Despite the apparent chaos, Vietnam’s traffic fatality rate is also better than all but a dozen states in the U.S. A better measure of traffic safety would be based on vehicle miles driven: By that standard, New York is fifth—many in New York City rely mostly on the subway and their feet. Good luck finding reliable data on vehicle miles in Southeast Asia—I could find no comparable statistic for Vietnam.

Our “posse” on the road in Can Tho, Vietnam.

Don’t apply Western rules

Stop signs, more traffic lights, stricter safety enforcement, and a push toward cars over motos would improve traffic safety. And all would slow a traffic system that remains remarkable effective. Consider the consequences for congestion if only half or a quarter of the motos in the first video above were replaced with cars. 

Bus or rail on existing roadways would only help if they displaced fewer motos than the number of passengers they carried, which would be a miracle. Mass transit can only help if it is either buried or elevated, a massive expense. 

Nor do autonomous vehicles offer any hope. AVs are a rule-based innovation. Traffic in Saigon may be rule-based, but not the kind of rules that can be mastered by existing systems. This would be a great challenge for artificial intelligence, of course, but I’m skeptical of the odds of AI improving on the natural intelligence displayed on Saigon’s streets. 

The application to New York (particularly New York City) is not easily made. I’m not suggesting that New York should allow unregulated e-scooters and e-bikes, and seek the balletic beauty of the Saigon street. Still, consumer behavior demonstrates that safety is not our only objective. We balance risk against other benefits, including efficient travel. Let’s work to find a trade-off that fits the American street.

Kent Gardner is Rochester Beacon opinion editor.

7 thoughts on “What Vietnam can teach us about personal mobility

  1. I’m in favor of anything we can do to accommodate more two-wheeled personal mobility in our city – bicycles, e-bikes, mopeds, or whatever. Last I heard on where the e-bike law stands in Albany, it wasn’t making a great deal of sense – to wit: https://biketarrytown.org/new-york-state/ebikes-2020-governors-budget.php But that’s fixable. I’m following the City of Rochester’s East Main Street improvement plan with great interest, too – and it’s meeting predictable resistance. https://www.wxxinews.org/post/east-main-street-improvement-plan-now-final-commissioner-says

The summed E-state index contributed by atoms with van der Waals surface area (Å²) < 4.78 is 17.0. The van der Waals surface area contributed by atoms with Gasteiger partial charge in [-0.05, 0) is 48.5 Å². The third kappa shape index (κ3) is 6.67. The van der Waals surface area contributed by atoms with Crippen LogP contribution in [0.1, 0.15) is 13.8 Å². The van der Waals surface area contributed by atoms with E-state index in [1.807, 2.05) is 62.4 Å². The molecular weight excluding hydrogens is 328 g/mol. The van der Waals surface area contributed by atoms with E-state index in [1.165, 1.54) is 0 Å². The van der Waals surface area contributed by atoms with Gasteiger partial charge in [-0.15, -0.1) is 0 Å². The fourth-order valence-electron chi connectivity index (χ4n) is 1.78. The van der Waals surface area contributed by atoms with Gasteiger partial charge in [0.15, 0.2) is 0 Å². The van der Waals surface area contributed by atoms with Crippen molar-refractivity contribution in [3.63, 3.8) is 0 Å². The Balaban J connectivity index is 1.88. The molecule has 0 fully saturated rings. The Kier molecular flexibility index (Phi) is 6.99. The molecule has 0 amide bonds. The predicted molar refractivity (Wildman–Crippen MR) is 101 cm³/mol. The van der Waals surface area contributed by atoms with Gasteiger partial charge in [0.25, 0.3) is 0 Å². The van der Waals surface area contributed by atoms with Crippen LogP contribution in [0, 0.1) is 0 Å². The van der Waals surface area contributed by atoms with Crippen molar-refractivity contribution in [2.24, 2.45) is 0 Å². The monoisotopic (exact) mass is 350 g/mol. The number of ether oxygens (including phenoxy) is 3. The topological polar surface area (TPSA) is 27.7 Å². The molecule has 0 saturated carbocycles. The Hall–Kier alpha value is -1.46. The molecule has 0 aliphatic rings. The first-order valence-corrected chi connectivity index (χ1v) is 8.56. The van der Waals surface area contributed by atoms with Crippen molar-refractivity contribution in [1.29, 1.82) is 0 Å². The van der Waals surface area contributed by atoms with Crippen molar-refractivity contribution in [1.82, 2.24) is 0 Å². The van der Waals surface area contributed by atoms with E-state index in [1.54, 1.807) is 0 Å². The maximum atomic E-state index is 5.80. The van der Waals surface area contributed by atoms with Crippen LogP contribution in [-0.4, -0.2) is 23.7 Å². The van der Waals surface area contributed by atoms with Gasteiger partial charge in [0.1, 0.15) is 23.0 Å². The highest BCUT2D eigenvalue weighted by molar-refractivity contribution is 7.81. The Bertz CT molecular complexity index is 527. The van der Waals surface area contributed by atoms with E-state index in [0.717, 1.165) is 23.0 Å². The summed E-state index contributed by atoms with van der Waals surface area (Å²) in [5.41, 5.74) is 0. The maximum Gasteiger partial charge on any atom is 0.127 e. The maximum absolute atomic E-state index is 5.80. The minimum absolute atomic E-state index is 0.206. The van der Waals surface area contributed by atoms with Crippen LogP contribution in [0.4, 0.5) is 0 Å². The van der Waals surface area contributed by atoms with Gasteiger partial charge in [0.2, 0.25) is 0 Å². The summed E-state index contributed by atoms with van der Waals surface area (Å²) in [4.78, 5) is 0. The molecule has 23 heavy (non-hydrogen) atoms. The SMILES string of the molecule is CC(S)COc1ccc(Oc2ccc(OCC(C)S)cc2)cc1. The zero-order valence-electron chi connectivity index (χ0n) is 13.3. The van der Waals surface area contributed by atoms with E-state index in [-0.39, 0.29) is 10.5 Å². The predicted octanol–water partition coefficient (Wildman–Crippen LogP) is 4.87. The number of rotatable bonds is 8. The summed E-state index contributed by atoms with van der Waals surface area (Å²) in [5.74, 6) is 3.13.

2. So from your own report:
    Motorcycles and motorbikes outnumber cars 50/3 in Vietnam. The predominant vehicles are motorcycles and motorbikes on the road. Of the 3 million only 2 million are cars, the rest delivery trucks and the like.

    There are currently 11,000,000 registered vehicles in NYS – only 380,000 of them are classified as motorcylces. That is a whole different dynamic and in a non-tropical climate where bikes are really only suitable 6-7 months out of the year unlikely to change in terms of vehicle makeup. We aren’t a tropical environment and no one but the most dedicated is going to hop on a bike on a wintry -10 degree day with ice and snow and poorly plowed roads to navigate. Even the Rochester grab and go bike rental places put their bikes away for the season.

    https://www.who.int/violence_injury_prevention/road_safety_status/2018/en/ – who lists the number of fatalities at 8417 in 2018. And the percentage of Traffic fatalities per 100,000 at 26.7. The numbers appear to be similar to the report you cite but you are drawing wildly different conclusions of how dangerous it is to use a bike in Vietnam. My viewpoint aligns exactly with WHO’s numbers. your are 3x as likely to die in a traffic fatality in Vietnam and that’s without the added dangers of a road that is predominantly heavy vehicles and has year round tropical weather.

  3. Your column fails to point out that Vietnam has a traffic fatality rate of 24.5/100000 inhabitants – one that’s nearly 3x the traffic fatality rate of New York State (according to YOUR chart) – in a country where as you say “they all grow up using these vehicles” and are thus all experts at it. With some simple math that means your “Vietnamese utopia” of unregulated masses of lightweight vehicles could mean over 3000 additional NYS deaths per year. The Governor is trying to avoid that eventuality and I thank him, as I usually do, for looking after our safety vs corporate interests.

    Also – when was the last time it snowed in Vietnam – just asking because it definitely snows here. How do the regulations for a country in a tropical climate equate to one where 1/2 the year the roads are MUCH more dangerous for 2 wheeled vehicles, and share the road with 4 wheeled vehicles much more frequently.

    Not sure where you got your numbers but my source has a much higher traffic fatality rating than yours does, and that was compiled by WHO which has perhaps one of the best worldwide fatality databases on the planet: